Think-tank slams Health and Care Bill integration plans

How can social care cooperate with the NHS to create a better system when it currently lacks the money or staff to provide basic care to people who need it?

That is a key question asked of the Government by think-tank The Nuffield Trust in its analysis of the Health and Care Bill, now going through Parliament.

In its analysis, Nuffield Trust describes the Health and Care Bill as doing very little to address the severe and worsening crisis in social care. It says: “The admirable goal of the NHS working better with social care will not be achieved if the sector is failing to deliver basic support and protection, as is the case today. How can social care cooperate with the NHS to create a better system when it currently lacks the money or staff to provide basic care to people who need it?”

According to the Trust, among important elements for social care missing from the Bill are the following:  

Workforce planning: Clause 33 of the Bill creates a duty for the Secretary of State to report every five years on who is responsible for securing enough NHS staff. This report would simply describe the system that exists. It would do little to improve workforce planning. Along with the King’s Fund and Health Foundation, we have suggested instead a proposal that would introduce independent forecasts of how many staff there will be and how many will be needed, in both health and social care. We believe this would provide accountability and help planning.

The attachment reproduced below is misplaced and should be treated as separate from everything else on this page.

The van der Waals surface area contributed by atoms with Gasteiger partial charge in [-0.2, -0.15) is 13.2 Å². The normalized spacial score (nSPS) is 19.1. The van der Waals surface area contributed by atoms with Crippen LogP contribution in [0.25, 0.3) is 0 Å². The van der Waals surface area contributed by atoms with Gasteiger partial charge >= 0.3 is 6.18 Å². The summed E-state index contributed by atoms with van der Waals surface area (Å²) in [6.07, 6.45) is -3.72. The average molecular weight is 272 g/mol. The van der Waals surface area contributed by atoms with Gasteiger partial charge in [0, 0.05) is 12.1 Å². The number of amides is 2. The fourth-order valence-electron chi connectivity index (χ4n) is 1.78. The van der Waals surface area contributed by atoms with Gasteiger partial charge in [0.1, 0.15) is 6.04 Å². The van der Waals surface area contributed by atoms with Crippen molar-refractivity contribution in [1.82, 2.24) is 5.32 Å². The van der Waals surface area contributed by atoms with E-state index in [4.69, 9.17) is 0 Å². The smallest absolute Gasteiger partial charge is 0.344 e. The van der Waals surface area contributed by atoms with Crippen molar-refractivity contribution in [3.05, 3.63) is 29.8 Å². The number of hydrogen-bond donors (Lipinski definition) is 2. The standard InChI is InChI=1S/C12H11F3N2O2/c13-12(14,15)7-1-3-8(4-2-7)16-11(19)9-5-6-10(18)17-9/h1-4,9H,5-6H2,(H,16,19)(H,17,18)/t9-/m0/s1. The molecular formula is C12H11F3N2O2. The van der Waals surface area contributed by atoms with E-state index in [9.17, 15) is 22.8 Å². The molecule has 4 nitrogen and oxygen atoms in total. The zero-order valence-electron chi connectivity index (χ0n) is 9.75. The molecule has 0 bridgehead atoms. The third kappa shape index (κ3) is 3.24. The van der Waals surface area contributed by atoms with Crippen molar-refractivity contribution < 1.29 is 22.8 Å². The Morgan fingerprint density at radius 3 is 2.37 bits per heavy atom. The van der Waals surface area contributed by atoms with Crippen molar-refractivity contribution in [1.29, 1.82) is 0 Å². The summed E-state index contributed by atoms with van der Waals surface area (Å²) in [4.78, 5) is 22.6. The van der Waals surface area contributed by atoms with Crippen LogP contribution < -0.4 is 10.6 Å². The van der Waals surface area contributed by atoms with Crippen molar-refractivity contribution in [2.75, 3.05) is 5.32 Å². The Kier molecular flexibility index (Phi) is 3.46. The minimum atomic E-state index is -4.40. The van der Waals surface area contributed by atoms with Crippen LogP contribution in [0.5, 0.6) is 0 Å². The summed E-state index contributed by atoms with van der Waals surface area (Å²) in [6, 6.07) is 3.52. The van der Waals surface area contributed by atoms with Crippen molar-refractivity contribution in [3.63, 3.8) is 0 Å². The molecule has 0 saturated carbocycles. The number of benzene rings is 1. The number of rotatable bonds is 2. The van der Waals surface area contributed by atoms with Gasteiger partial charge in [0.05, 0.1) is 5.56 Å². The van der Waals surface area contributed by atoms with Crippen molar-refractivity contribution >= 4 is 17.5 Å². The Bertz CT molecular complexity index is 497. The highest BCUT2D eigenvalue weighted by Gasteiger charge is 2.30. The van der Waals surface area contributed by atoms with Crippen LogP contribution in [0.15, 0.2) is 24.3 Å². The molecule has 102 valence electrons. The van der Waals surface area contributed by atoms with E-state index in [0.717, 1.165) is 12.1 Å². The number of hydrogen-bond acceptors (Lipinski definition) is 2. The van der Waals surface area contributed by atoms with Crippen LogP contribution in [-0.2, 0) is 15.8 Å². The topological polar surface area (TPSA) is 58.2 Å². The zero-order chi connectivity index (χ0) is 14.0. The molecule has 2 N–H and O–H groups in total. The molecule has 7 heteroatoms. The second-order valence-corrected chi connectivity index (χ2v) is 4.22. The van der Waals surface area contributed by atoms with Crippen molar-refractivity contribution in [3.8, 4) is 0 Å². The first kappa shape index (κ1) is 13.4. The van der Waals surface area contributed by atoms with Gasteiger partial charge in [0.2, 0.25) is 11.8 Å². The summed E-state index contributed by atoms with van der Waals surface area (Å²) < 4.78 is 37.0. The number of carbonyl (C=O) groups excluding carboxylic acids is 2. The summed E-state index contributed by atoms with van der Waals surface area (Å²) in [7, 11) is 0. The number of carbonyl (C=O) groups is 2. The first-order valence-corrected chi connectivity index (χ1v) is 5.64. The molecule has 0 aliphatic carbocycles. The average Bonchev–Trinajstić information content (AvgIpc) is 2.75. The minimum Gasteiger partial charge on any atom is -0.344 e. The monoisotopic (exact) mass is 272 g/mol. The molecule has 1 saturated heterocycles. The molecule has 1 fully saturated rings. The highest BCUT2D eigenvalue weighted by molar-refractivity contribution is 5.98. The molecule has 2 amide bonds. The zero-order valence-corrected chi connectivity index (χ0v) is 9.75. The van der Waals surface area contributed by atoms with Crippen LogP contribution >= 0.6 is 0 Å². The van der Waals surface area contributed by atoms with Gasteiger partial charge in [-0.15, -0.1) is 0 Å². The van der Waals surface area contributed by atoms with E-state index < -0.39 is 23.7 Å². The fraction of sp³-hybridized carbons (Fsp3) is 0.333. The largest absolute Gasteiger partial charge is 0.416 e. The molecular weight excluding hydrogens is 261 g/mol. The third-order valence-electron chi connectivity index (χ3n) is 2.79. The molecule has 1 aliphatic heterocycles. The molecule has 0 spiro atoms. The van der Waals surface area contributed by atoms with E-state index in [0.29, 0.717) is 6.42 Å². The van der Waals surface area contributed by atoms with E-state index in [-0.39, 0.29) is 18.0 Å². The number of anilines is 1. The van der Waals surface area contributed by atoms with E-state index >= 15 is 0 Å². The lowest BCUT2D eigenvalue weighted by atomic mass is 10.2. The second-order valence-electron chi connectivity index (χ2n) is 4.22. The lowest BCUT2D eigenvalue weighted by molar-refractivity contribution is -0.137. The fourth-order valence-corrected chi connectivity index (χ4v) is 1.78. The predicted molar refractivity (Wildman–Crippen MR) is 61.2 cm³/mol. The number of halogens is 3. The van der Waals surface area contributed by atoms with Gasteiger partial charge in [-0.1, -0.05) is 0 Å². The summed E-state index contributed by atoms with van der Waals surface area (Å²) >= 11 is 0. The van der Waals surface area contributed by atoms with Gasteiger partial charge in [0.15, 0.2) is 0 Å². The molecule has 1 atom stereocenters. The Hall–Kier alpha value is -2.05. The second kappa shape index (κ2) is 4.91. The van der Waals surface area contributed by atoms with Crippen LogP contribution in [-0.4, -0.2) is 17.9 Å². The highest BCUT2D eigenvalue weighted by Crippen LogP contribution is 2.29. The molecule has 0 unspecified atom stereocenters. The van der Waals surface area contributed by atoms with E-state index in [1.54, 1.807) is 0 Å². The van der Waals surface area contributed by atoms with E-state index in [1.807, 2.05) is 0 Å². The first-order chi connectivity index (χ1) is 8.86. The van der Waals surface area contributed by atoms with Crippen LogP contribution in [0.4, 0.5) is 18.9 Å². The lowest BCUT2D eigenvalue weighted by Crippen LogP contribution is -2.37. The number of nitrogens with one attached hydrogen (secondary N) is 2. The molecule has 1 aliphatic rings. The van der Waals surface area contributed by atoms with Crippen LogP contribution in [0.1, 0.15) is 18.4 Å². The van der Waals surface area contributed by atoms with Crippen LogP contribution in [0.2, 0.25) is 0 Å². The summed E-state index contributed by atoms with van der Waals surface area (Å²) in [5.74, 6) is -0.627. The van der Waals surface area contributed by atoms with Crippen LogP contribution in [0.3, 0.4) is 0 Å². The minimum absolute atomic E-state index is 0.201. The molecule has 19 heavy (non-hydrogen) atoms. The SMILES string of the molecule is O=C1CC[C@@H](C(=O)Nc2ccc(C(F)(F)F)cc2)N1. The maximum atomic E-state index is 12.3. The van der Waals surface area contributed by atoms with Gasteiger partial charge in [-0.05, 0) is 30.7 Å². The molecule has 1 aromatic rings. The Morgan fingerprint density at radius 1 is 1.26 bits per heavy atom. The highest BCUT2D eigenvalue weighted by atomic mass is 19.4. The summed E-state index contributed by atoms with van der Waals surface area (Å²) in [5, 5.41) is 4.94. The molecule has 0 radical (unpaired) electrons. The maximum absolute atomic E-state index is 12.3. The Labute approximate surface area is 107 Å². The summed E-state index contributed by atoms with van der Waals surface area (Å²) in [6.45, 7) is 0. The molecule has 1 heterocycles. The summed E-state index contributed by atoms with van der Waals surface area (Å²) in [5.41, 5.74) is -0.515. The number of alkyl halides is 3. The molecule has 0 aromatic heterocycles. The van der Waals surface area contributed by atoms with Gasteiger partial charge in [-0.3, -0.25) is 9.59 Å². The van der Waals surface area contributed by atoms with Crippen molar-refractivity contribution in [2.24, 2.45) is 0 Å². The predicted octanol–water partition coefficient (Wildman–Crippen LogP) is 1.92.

Lack of significant reform: The Bill also includes several minor changes around social care, which do not constitute significant reform: a new duty for the Care Quality Commission (CQC) to assess how well councils are fulfilling their social care duties; low fees have pushed many care homes and agencies who send carers out into bankruptcy or refusing council contracts.

The rationale for improvement includes:

Key points include:

  • 163,000 people aged over 65 in England need help with three or more activities of daily living but receive none
  • Those who do access care by paying themselves can run up catastrophic costs with no protection.
  • The social care workforce faces high turnover and vacancy rates, likely due to poor pay, terms, and conditions.

View the passage of the Health and Care Bill online.

View CHM editor’s comment, and analysis of Integrated Care Systems in the July/August issue of CHM available [online] now

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